Tuesday, March 13, 2007
Suprise, suprise, suprise!
He's got some reliable sources. Bloggers:
Some observers are reporting the shift. Iraqi bloggers Mohammed and Omar Fadhil, widely respected for their straight talk, say that "early signs are encouraging." The first impact of the "surge," they write, was psychological. Both friends and foes in Iraq had been convinced, in no small part by the American media, that the United States was preparing to pull out. When the opposite occurred, this alone shifted the dynamic.
As the Fadhils report, "Commanders and lieutenants of various militant groups abandoned their positions in Baghdad and in some cases fled the country." The most prominent leader to go into hiding has been Moqtada al-Sadr. His Mahdi Army has been instructed to avoid clashes with American and Iraqi forces, even as coalition forces begin to establish themselves in the once off-limits Sadr City.
Where is my Louisville Slugger? I need to go back to my home town and put it to good use.
First, its not surprising that increased numbers of American troops are having some effect. However the real issue is , when can the Iraqi troops have an effect and we can go home? The answer increasingly seems to be never.
If the surge was such a good idea why was it not done 5 years ago? And if it works now, then what that means is that the management up to this point failed miserably-criminally failed and should be held to account for their mismanagement. Paul Bremer still gets to have a cushy paycheck, as does Messrs Wolfwitz and Feith-not to mention their erstwhile boss-Donald Rumsfeld. The families of over 3000 brave Americans should file a lawsuit against all three of them for criminal negligence-and demand payment of damages.
Because the real issues that I think most Americans agree on is: getting this job done and going home. The disagreement is about how-not the what. Nowhere in Mr. Kagan's article does he talk about that. Rather he seems to imply that we will have to stay there for a long time to come.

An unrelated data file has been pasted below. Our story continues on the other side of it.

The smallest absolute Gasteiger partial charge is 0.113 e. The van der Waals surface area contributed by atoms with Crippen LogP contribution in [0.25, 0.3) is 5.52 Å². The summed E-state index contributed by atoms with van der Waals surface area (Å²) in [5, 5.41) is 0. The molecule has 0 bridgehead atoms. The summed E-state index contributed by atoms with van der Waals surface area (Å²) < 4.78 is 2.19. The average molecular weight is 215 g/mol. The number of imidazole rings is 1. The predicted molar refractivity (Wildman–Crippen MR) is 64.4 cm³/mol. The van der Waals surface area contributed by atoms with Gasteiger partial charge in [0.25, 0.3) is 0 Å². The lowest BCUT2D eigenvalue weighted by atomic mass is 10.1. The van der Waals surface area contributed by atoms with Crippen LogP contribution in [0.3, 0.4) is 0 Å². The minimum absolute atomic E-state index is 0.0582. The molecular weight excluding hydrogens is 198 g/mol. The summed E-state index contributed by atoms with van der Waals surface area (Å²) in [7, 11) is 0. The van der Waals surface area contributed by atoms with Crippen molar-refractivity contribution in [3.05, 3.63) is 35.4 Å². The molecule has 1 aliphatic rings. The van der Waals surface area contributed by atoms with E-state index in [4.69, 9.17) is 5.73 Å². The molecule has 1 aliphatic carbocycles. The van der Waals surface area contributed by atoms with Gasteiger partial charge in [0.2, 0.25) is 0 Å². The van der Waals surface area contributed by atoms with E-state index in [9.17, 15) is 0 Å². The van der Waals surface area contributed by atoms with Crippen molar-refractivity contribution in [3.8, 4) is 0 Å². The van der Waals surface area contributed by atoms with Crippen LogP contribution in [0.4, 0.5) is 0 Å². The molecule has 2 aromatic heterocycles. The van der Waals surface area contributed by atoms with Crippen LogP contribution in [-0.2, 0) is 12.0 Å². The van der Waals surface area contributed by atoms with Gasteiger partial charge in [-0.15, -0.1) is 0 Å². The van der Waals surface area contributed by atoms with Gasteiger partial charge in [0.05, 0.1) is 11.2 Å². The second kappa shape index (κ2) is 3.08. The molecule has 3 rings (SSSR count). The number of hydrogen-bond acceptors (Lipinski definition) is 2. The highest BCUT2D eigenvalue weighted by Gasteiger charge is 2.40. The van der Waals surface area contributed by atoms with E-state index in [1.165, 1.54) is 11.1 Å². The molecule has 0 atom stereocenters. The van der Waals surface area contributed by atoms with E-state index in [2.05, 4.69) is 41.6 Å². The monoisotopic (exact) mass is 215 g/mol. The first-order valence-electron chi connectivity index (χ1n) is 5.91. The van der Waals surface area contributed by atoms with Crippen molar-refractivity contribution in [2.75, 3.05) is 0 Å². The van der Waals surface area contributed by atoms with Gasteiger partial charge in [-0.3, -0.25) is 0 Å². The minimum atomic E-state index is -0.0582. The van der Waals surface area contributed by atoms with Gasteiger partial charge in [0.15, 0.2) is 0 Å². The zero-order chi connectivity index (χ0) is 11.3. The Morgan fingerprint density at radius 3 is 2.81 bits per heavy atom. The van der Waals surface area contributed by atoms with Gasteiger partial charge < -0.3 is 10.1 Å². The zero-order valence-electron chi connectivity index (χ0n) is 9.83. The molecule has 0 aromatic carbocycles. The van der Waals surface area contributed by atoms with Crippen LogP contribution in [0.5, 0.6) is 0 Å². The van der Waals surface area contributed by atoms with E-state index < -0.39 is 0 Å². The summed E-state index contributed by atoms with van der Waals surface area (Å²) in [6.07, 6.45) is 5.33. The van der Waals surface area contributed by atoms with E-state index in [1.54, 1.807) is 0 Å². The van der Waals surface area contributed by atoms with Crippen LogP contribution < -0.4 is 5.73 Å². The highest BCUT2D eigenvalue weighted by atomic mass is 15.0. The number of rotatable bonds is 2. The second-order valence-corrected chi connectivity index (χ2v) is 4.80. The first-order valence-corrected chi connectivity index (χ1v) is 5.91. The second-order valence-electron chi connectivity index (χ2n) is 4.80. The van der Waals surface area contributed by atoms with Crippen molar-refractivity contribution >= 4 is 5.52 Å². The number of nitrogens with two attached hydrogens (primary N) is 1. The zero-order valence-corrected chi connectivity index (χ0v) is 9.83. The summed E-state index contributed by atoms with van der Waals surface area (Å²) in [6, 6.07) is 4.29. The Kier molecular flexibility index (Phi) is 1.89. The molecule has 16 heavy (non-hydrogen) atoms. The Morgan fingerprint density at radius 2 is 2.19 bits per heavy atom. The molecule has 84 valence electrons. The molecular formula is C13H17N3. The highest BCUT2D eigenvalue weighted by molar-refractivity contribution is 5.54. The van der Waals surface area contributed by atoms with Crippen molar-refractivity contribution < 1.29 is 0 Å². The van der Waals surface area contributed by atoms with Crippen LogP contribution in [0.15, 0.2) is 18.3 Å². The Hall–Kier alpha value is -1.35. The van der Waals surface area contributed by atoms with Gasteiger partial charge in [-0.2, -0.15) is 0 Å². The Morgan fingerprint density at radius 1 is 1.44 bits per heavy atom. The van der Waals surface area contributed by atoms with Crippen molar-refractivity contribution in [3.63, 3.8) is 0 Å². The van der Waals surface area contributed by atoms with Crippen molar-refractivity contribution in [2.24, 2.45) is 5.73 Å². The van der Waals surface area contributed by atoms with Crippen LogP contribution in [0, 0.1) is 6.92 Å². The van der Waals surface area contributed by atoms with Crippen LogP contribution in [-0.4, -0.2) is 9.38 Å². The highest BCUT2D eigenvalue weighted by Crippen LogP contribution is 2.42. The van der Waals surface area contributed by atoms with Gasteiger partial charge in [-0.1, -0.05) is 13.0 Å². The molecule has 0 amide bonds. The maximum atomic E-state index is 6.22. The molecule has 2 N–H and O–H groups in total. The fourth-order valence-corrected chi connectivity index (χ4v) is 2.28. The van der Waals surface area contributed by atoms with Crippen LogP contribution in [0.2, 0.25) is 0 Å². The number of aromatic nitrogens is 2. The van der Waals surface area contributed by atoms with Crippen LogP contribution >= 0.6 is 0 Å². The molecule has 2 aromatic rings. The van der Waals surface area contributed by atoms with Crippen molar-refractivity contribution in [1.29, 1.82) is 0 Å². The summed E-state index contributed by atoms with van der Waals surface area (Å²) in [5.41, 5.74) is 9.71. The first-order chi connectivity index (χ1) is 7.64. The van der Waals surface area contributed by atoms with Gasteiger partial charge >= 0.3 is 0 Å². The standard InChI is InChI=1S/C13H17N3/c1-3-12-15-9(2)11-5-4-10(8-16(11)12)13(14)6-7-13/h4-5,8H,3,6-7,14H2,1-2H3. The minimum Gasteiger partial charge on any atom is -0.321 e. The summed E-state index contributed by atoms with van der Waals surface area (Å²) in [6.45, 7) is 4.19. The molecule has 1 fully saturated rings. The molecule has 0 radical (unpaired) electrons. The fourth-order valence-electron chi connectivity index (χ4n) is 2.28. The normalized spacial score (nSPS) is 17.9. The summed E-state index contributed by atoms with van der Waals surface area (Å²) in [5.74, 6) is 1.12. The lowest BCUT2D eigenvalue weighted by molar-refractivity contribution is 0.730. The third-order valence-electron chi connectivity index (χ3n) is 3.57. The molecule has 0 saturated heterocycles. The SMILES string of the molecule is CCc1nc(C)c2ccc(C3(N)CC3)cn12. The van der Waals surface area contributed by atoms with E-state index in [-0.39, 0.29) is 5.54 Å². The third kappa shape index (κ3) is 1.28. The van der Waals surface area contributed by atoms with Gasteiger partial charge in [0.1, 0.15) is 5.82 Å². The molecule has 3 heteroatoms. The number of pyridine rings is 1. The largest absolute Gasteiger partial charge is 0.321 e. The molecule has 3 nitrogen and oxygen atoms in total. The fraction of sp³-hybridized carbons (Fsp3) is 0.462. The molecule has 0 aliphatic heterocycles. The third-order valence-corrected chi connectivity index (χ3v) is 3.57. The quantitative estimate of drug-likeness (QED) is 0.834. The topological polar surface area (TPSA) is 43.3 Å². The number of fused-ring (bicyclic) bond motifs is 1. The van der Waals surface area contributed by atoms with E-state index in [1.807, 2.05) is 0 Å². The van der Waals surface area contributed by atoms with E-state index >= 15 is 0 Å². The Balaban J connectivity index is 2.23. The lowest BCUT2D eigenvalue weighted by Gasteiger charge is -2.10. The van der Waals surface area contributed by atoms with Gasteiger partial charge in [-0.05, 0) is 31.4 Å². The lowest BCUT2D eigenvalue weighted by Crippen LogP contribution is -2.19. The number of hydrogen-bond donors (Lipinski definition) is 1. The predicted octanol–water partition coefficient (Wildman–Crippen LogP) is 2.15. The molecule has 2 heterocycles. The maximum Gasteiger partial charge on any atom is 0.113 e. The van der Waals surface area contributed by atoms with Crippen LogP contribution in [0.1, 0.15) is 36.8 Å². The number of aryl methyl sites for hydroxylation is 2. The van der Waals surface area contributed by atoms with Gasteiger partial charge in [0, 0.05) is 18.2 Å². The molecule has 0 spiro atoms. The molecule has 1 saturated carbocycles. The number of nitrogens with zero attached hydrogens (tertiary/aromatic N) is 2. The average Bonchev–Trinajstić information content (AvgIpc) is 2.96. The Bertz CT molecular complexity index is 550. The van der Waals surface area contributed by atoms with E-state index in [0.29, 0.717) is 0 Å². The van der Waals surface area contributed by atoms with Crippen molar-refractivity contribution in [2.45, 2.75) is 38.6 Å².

Which of course is true. Because the real reason for the surge is to stabilize Baghdad and also keep Malaki from doing what he has been advertising for a long time-turning the Iraqi forces loose to execute an anti-Sunni, pro Shiite agenda. Which I find interesting, since the important Muslims in the Arab world are the Sunni's. They inhabit the countries that are really of value to the United States. Like Saudi Arabia.
Kagan and all his neocon buddies crow over and over again that Al Sadr has fled. That does not mean he is out of the picture. They never think that maybe, the fat bearded one is thinking for the long term. Pull back and wait out the American process. Time, after all, is on his side. And at least for now so is the government. No point being a martyr in a country that still has plenty of places to raise hell besides Baghdad. The Al Sadr folks have had over 8 weeks of warning that the troops were coming and Baghdad was the place.
And even with the this "new attitude" the violence is still not diminishing that much. Robert Kagan should explain a few of these events that happened the same day he put out his article:
NEAR MOSUL - Gunmen shot dead the director-general of water projects in Iraq's Mosul, Abdullah Mohammad, just outside the northern city, 390 km (240 miles) north of Baghdad, police said.
BAGHDAD - A total of 20 bodies were found shot dead on Sunday in different districts of Baghdad, police said.
* RAMADI - A suicide bomber rammed his vehicle into an Iraqi police checkpoint in the western city of Ramadi, wounding 11 people, including four policemen, police said.